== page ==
The American Society of Civil Engineers has given America's roads a D rating. But a recent study shows that trying to raise that grade without accounting for climate change could put the country's roadways at risk. When building or fixing a road, civil engineers choose materials rated for the local climate. Not today's climate, and not tomorrow's, either — but the one that prevailed from 1964-1995.
Go to any major research university, and you'll find the most advanced science relies on an art older than alchemy. "Most universities that have a pretty good-sized chemistry graduate program have a scientific glassblower on hand," said Christine Roeger of Arizona State University's glass shop. The shop is part of the Instrument Design and Fabrication Core, a group of shared resources that support ASU research by providing fabrication, electronics and machining services.
A Food and Drug Administration ban on over-the-counter antiseptic soaps and cosmetics containing certain active ingredients goes into effect Sept. 6. But it's up to consumers to avoid products the ban doesn't cover. The FDA issued its final ruling last year on 19 ingredients found in thousands of consumer antibacterial products. The chemicals, which include triclosan and triclocarban, have been widely used for decades.
Muck Rack makes it simple to find people, tweets, or articles that mention any name, keyword, company, hashtag etc. We've compiled this guide to help you make the most of your search.
Selecting a term
Start searching tweets, articles from media outlets, articles mentioned in tweets, journalists'
names, titles and bios with some suggested searches:
Companies or Topics (e.g. iPhone, Microsoft)
Phrases (e.g. "cloud computing") — use quotes to keep the terms together
Twitter handles (e.g. @username) — returns those who have mentioned or replied to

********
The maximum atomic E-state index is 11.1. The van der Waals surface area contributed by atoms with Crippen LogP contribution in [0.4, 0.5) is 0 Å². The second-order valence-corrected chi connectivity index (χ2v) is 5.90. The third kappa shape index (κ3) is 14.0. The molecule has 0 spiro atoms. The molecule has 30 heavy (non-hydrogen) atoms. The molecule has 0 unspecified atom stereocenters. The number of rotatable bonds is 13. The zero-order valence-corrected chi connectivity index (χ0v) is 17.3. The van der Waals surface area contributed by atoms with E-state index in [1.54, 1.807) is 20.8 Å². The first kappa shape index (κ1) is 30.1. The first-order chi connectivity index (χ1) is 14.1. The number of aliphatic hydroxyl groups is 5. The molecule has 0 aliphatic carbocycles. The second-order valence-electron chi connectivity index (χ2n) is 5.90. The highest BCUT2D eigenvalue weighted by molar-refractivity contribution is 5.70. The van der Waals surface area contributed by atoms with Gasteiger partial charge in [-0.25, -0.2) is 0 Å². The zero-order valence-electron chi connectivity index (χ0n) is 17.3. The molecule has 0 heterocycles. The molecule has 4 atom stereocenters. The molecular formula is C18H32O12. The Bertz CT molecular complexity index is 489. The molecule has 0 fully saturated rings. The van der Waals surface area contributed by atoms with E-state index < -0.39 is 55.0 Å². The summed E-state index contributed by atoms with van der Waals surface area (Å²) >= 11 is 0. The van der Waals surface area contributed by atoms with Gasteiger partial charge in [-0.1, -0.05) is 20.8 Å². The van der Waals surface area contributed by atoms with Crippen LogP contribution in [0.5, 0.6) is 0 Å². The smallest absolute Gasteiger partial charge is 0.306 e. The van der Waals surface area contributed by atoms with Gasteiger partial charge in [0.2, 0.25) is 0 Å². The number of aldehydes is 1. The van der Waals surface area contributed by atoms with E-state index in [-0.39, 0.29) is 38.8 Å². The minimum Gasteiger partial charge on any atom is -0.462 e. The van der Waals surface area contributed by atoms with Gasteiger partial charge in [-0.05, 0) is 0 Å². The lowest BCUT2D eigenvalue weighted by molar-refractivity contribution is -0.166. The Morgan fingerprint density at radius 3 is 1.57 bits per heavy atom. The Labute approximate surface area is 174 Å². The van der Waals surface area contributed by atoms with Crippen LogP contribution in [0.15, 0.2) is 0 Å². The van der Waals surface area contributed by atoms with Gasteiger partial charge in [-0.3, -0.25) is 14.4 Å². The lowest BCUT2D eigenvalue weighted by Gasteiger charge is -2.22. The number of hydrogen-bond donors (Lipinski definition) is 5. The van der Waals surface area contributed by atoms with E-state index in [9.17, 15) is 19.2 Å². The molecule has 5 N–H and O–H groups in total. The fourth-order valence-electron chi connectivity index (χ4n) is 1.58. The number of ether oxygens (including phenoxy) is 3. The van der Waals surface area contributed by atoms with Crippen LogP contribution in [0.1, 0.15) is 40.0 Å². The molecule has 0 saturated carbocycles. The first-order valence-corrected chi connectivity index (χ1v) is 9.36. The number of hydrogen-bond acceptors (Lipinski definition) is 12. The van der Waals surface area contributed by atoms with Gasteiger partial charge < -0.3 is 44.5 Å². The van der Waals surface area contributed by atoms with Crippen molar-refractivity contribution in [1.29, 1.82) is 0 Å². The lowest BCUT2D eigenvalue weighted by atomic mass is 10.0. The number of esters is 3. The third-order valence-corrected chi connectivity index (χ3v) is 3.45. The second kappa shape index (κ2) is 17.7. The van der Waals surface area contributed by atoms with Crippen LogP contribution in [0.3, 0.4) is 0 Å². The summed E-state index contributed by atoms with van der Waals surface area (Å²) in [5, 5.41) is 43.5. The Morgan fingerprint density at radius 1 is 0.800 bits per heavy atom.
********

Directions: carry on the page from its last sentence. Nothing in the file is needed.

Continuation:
Names (e.g. "David Pogue")
Hashtags (e.g. #sxsw, #london2012)
Bio details (e.g. vegan, Olympics, father)
Muck Rack's Advanced Search allows for many boolean operators.
Find results that mention multiple specified terms, use AND or
+. For example, ensure each result contains both Elon Musk and Mark Zuckerberg by
searching Obama AND Romney or Obama + Romney.
Use the operators OR or , to broaden your search when you'd like either of
multiple terms to appear in results. (This is the default behavior of our search when no operators
are used.) For example, search for democrat OR republican to find results that refer to
Democrats and/or Republicans.
Use NOT or - to subtract results from your search. For
example, searching Disney will yield results about the Walt Disney Company as well as Walt Disney
World Resort. To exclude mentions of Disney World, search for Disney -World or Disney
When using one of these operators with a phrase, enclose it in quotation marks. For example, you can
find results about smartphones excluding Apple's iPhone 4S by searching smartphone -"iPhone
Exact case matching or punctuation
If you're searching for a brand name or keyword that relies on specific punctuation marks or capitalization, you can
find results that match your exact query by adding matchcase: before the keyword you're searching for, like matchcase:E*TRADE .
Use parentheses to separate multiple
boolean phrases. For example, to find journalists talking about having fun in Disney World or
Disneyland, search for ("disney world" OR disneyland) AND fun.
An asterisk can be used to search for any variation of a root word truncated by the asterisk. For example, searching for admin* will return results for administrator, administration, administer, administered, etc.
A near operator is an AND operator where you can control the distance between the words. You can vary the distance the near operation uses by adding a forward slash and number (between 0-99) such as strawberries NEAR/10 "whipped cream", which means the strawberries must exist within 10 words of "whipped cream".